Half an Hour

2 min
The nurse left work at five o'clock. She usually left around 4:30 and if she hadn’t taken that extra half an hour, perhaps the tragedy could have been avoided.
Kristie’s day was fairly normal: She arrived at seven, got coffee at eight, went to lunch at twelve, finished paperwork by four, and left by 4:30. That day, however, had been fairly different. A surprising amount of patients had been arriving at the hospital. They all showed the same symptoms: coughing up blood, bleeding out of impossible places, high fever, and inevitable death. “22” Kristie counted, “22 have died just today.”
Kristie had always had a slight aversion to blood, but this was not the same: This was horrifying. She recalled throwing up after seeing her friend attain a horrible gash on his knee when she was younger. It wasn’t just the sight of blood. The sound of the patient’s coughing nearly drove her insane. There was an unnerving feeling about the patients. It could have been the pain and agony on their faces, or perhaps it was the fact that the nurses were absolutely useless. They walked around and gave the patients shots that wouldn’t help, all the while knowing the truth: They would probably die. All she could do was make their death bed comfortable. Kristie often thought about how much she hates blood and death and wondered why she went into nursing. She had such potential to be a teacher, or perhaps a lawyer. She didn’t know whether to regret the decision of becoming a nurse, or learn to make the best of it.
At the end of her excruciatingly long day, Kristie got everything together and headed out at 4:30. On her way down the corridor, she heard somebody groaning and crying for help. Then she remembered why she became a nurse: she has excessive compassion.
Kristie slowly and cautiously tracked the noise through the dark halls; the noise grew louder and more disturbing. She turned the corner to find an old man, covered in wrinkles, blood, and dried tears. Kristie tried to make eye contact, but her heart had already broken. The man slowly turned his head toward her and said, “Please, sit with me. I don’t want to die alone.”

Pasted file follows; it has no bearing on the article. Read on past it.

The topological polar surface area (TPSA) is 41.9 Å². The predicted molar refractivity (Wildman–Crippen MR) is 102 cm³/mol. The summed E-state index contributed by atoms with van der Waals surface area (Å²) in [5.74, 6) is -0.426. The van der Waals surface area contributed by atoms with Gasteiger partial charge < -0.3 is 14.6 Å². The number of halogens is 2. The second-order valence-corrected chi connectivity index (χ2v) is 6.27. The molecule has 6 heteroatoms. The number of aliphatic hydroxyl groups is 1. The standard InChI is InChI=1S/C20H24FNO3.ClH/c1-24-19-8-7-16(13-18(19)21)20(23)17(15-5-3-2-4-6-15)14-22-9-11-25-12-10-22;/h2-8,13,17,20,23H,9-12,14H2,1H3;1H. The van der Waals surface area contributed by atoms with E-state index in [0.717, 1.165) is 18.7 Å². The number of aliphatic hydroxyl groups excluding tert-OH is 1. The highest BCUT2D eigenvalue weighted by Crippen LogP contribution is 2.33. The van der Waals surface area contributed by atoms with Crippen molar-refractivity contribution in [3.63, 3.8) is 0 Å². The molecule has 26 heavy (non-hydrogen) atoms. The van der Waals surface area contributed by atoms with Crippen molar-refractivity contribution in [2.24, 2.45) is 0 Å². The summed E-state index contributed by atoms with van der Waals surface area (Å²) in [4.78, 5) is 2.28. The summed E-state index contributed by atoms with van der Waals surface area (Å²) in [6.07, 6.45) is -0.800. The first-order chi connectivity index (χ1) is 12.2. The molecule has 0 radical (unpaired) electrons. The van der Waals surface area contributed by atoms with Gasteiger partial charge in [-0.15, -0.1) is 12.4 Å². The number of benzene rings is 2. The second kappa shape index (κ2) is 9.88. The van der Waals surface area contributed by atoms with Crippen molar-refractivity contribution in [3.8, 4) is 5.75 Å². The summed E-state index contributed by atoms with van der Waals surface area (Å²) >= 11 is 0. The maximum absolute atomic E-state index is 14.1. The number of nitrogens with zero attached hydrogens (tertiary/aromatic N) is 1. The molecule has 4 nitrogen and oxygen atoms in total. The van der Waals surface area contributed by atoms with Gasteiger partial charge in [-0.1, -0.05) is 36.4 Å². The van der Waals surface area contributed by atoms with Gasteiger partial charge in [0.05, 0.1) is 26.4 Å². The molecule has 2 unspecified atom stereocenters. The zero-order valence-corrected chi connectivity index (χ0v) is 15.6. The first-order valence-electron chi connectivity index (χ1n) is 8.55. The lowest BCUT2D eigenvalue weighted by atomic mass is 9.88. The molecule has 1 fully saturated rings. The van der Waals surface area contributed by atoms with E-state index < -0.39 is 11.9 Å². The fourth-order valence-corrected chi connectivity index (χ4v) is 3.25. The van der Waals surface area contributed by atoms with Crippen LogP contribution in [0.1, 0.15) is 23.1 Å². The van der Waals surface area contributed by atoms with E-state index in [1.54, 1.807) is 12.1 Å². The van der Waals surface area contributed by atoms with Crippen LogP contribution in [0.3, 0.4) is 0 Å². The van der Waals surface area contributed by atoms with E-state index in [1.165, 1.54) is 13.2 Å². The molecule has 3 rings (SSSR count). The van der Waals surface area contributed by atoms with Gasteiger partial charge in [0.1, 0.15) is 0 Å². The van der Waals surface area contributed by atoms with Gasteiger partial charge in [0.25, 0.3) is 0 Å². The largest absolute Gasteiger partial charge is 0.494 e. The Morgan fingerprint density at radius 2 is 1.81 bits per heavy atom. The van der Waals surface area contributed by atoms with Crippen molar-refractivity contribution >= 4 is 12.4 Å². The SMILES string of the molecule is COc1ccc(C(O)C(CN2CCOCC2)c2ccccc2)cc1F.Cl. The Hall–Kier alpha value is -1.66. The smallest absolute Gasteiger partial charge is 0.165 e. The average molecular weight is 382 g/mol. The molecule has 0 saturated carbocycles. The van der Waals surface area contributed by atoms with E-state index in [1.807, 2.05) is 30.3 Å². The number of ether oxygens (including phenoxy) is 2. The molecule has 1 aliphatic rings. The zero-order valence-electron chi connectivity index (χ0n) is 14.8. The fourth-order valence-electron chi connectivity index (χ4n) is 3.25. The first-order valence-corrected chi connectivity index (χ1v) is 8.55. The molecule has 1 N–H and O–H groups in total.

She proceeded forward, “I’m Kristie,” she said nearly in tears, “What’s your name?”
“Walter,” he coughed, “And I know there’s nothing you can do to help me, but I just need to talk with somebody.”
Kristie sat down next to him, “What would you like to talk about?”
They proceeded to talk for several minutes. Kristie didn’t talk much. She didn’t need to because Walter was the most interesting person she had ever met. He talked about his wife, kids, and grandkids. He was funny and charming. He talked about the time he served in the war. He told stories that made her laugh and stories that made her cry. They formed an instant connection. After talking for almost half an hour, He asked Kristie if she would go to his funeral. Then Kristie remembered why they began talking in the first place, and her heart shattered. She held his hand firmly: “I’ll be there.”
Walter died at 4:58.
Kristie wandered through the empty halls, blinded by her own tears. She climbed into her car and thought about what she would say at his funeral. She was after all, the last person to ever talk to him. She cried all the way home.
When Kristie arrived home, she did almost anything and everything to take her mind off the traumatic experience. She would almost certainly have nightmares about the coughing and blood. She did what she loved to do most: read a good book, watched a movie, and poured herself a glass of milk. After she took a drink, she removed her lips from the glass to find a ring of blood encircling the edges. Suddenly, she had the urge to cough.

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